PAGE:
Washington Elementary Art Installation Sparkles

Washington Elementary Art Installation Sparkles

Artist Elizabeth Gahan stands in front of 'The Geode'

On Friday, October 5 Washington Elementary hosted an art dedication assembly for the permanent art installation 'The Geode,' and its creator, artist Elizabeth Gahan

Gahan’s inspiration came from a visit to the school while it was still under construction. There she observed the stairway space where the installation would ultimately go. “I’m very inspired by nature, and I thought the stairway space resembled a cave,” she said. “ I created The Geode because I could imagine beautiful crystals of many shapes and colors in the cave.” A geode is a round rock which contains a hollow cavity lined with crystals. The colorful acrylic three-dimensional “crystals” of the piece emerge and protrude from the school’s central stairwell ceiling and spread across the walls like a living and evolving entity. 

Gahan wanted to create something experiential that was integrated into the school environment. “I love the location 'cause kids can walk past it and under it and through it, and it becomes part of their everyday life,” she said.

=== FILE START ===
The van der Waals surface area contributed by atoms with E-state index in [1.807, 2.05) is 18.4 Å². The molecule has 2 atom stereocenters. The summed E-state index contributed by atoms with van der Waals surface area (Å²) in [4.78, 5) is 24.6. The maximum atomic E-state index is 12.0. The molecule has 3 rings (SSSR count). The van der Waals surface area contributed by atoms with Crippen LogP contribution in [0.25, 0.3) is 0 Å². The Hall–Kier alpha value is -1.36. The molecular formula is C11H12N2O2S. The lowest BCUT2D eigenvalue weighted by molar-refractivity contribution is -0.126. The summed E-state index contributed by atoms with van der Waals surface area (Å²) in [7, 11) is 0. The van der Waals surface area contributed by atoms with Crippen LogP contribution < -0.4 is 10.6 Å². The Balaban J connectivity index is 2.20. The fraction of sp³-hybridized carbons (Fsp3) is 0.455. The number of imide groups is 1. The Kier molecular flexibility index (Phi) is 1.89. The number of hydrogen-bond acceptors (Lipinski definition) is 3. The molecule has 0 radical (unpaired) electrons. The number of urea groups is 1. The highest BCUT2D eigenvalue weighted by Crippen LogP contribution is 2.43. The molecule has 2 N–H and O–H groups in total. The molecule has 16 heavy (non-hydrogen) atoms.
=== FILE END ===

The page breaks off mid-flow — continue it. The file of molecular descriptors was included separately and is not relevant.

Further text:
Crystals in nature form when liquids cool and start to harden over a long period of time. In contrast, The Geode was only two years in the making from conceptual design to installation. Through the collaboration of the Washington State Arts Commission in partnership with Wenatchee School District, Gahan was chosen out of 80 artists to create the custom piece for the school. “We were all really drawn to Elizabeth’s work because of the bright colors, and it’s ability to be abstract, yet relatable,” said Washington State Arts Commission project manager Marissa Laubscher. 

“This really was a dream of mine and to see it now, it’s a reality,” Gahan said upon arriving at Washington for the dedication. She hopes the installation will inspire students to use their imaginations and that teachers will be able to integrate it into all aspects of classroom learning including science, math, and writing. 

Thanks to a grant from The Woods Family Music and Art Fund and the Wenatchee Art Consortium, Gahn was able to return to Washington Elementary to see The Geoed in its new home.  While at the school, she also visited classrooms where she shared her design process, talked about the use of geometric shapes and helped students visualize creating their own geodes using origami templates.